After trying both, I decided I wanted to write and ultimately, I wanted to freelance.

But self-doubt held me back.

I didn’t think I could freelance right out of the gate. At the time I wanted to write about the publishing industry, so I decided I’d get experience in the industry first. Thus my current “day-job.” Slowly, however, I’ve been realizing that I have what it takes.

What was a “maybe one day” is quickly becoming a “soon.” However, without that initial push, I wouldn’t have decided to give it a chance. Instead, I would have waited until who-knows-when (or if).

Opportunities are Everywhere


I’m taking a breather
from my latest freelance assignment to write this. The assignment is a piece about effective micro-organisms for a small business owner in Brooklyn who I met at the social networking event I attended a while back.

When I met her I don’t think either of us really expected to end up working together. She runs a composting-alternative company. The company sells  a product called Bokashi to break down organic waste; they deliver an empty bucket and enough Bokashi to mix it appropriately (you layer it) with waste (left over foods, scraps, etc.). When the bucket is full, they pick it up and give you a fresh one.

I’m pretty sure she saw me as a potential client or at least one more name to add to her email list. She was manning a booth at the event, so I saw her as someone to talk to until I got my bearings and relaxed enough to do real networking. We exchanged cards and I began receiving her e-newsletter.

Then, last week, the newsletter mentioned that she was hosting an event–so I shot her back an email and asked if she wanted an official press release written up. I included my hourly rate. I didn’t honestly expect to hear back, but I figured it couldn’t hurt.

I heard back.

We chatted on the phone about what I did and what she does, and agreed that I would attend the event and then write up a summary/paper of the information presented. It’s that paper I’m working on now.

I do stuff like this a lot. Sometimes it pans out, sometimes it doesn’t. But it never hurts to try.

I make a point to always be on the lookout for potential clients. When I see a website with obvious mistakes or simple typos, I email the company and let them know.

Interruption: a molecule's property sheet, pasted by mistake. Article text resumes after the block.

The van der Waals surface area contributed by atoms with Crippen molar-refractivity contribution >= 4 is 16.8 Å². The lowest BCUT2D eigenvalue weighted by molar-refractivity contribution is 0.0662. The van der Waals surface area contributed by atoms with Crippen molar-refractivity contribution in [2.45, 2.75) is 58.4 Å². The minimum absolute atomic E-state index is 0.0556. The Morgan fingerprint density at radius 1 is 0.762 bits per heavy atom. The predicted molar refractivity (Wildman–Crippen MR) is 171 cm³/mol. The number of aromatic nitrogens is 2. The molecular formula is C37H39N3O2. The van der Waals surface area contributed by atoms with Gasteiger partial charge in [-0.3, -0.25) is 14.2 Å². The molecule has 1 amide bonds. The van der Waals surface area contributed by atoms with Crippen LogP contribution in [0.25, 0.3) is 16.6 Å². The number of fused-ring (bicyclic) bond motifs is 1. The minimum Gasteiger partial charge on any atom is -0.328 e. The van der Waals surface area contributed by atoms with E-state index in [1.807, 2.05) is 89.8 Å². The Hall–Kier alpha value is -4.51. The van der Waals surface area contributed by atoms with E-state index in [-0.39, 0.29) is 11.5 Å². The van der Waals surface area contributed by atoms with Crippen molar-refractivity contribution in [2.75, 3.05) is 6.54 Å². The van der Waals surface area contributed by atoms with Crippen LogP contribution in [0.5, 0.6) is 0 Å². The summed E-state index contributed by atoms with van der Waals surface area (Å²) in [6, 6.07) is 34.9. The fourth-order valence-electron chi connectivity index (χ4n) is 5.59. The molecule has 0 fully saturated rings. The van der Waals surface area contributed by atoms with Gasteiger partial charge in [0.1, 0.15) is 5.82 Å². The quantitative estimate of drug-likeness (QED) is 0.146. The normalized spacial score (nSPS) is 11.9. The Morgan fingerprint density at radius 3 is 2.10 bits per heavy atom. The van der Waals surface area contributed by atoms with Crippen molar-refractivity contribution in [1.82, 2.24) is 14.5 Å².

Sometimes this results in a thank you email – sometimes it doesn’t result in anything. But if I get a thank you email, I may email them and let them know that’s what I do for a living–and if they’d be interested in having the rest of the site read, I’d be happy to do it for my hourly rate.

While this doesn’t result in a flood of work, it does help keep me busy. And the nice thing about emailing corrections to a website is that you can hold off on emailing them until your short on the time required to do other forms of marketing; it can help keep you from hitting a slump.

Because We All Get Rained On Sometimes

One of the most dis-heartening parts of being a writer is dealing with the rejection. Often writers put work into writing out query letters and proposals, just to have them turned down–or worse yet, they don’t hear back at all.

As a result, sometimes there are days when we believe that rejection letter more than we believe in ourselves. You know, those days where you’ve fought with your significant other, spilled your morning coffee (or in my case, tea) and burned yourself, you’re behind on a project that is due that day and then you get a rejection letter. You find yourself believing you’ve made a mistake becoming a freelancer, or even thinking that you might be able to make a living from words.

Alisa at Project Happily Ever After, an excellent writer / blogger (one of my favorites, and one of the few whose every post I read) offered up a suggestion to bring us back from the edge. She calls it her “I don’t suck” list. Her blog is dedicated to “the story of how she went from wishing her husband dead to renewing her wedding vows. Her four-month project was a last ditch effort to save a marriage that many—her friends, her colleagues and even her own mother—had written off as hopeless,” this post (as do many of those that she writes) was about fending off the bad with the good.